Is The Daily Shower Becoming Obsolete? | Men's Health Magazine Australia

Is The Daily Shower Becoming Obsolete?


Much like brushing your teeth, the daily shower is so deeply embedded within our routine that to slip into clean sheets without having bathed seems odd at best, while deeply unsettling for others. For many, the morning shower is the only way they know how to start their day and thanks to Wim Hof, should you turn that tap to the cold setting, you might as well be logging time in a meditation spa for the good work it’s doing your system. But when the global pandemic came to stalk the world and upend our lives, it also led many to rethink the daily shower. Now, we’re beginning to wonder if this once sacred routine is becoming obsolete. 

With many people still choosing to work from home or at least spend a significantly fewer number of days at the office, the daily shower almost seems unnecessary. As Maria Cramer writes in The New York Times, “The pandemic has upended the use of zippered pants and changed many people’s eating and drinking habits. And there are now indications that it has caused some Americans to become more spartan when it comes to ablutions.”

Already, we’re seeing a decline in those showering daily. In a recent YouGov survey, The Guardian reports that 17 per cent of people in Britain abandoned daily showers during the pandemic, with parents even going so far as to say their teenagers were quick to do the same. People are now questioning if they need to shower, as well as if they even want to and at a time where environmental disasters plague the media, many are seeing this as an opportunity to be more conscious about their water usage and environmental footprint. 

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The same YouGov survey also found that close to a third of Brits said they were less likely to put clean clothes on, and a quarter were also washing their hair less frequently. Not surprisingly, sales of deodorant declined, according to figures from retail analysts Mintel as 28 per cent of people have been using the product less. As far as millennials go, it seems this generation can own the status of worst offenders, as 40 per cent dodged deodorant completely. While the environmental benefits of foregoing a daily shower are impossible to ignore, it should also be said that for some, a decline in self-care can be an indication of poor mental health, a result of anxiety, stress, and the uncertainty of this time.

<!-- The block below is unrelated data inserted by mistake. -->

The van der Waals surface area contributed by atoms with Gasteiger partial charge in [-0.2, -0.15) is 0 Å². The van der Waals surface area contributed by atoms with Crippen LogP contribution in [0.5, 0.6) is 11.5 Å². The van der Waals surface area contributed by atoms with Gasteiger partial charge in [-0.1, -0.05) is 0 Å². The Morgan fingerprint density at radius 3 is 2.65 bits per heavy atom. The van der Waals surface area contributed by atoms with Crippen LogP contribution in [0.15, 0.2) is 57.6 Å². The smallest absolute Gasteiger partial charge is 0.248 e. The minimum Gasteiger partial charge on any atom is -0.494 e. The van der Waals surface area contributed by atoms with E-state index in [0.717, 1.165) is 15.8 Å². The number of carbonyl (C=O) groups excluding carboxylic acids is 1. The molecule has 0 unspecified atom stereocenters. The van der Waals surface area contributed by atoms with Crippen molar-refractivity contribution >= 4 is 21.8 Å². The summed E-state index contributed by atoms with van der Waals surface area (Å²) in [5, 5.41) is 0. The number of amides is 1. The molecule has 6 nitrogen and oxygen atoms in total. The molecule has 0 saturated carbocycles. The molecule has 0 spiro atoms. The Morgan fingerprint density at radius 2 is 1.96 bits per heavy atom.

The pandemic has become something of a meme, a way of uniting us all in this moment of uncertainty, of peeling back the bleak layers together to find some common ground. We’ve joked about our declining style, of how we no longer remember what it feels like to wear pants with non-elasticised waistbands. We know this is tongue-in-cheek, but also it hits home that the pandemic really has seen us question all the routines we once held sacred. Blow-outs, impeccable grooming, and personal hygiene. As we continue to shield from the coronavirus at home and in a changing work environment, perhaps all those things aren’t as important as we once believed.

By Jessica Campbell

Jess is a storyteller committed to sharing the human stories that lie at the heart of sport.

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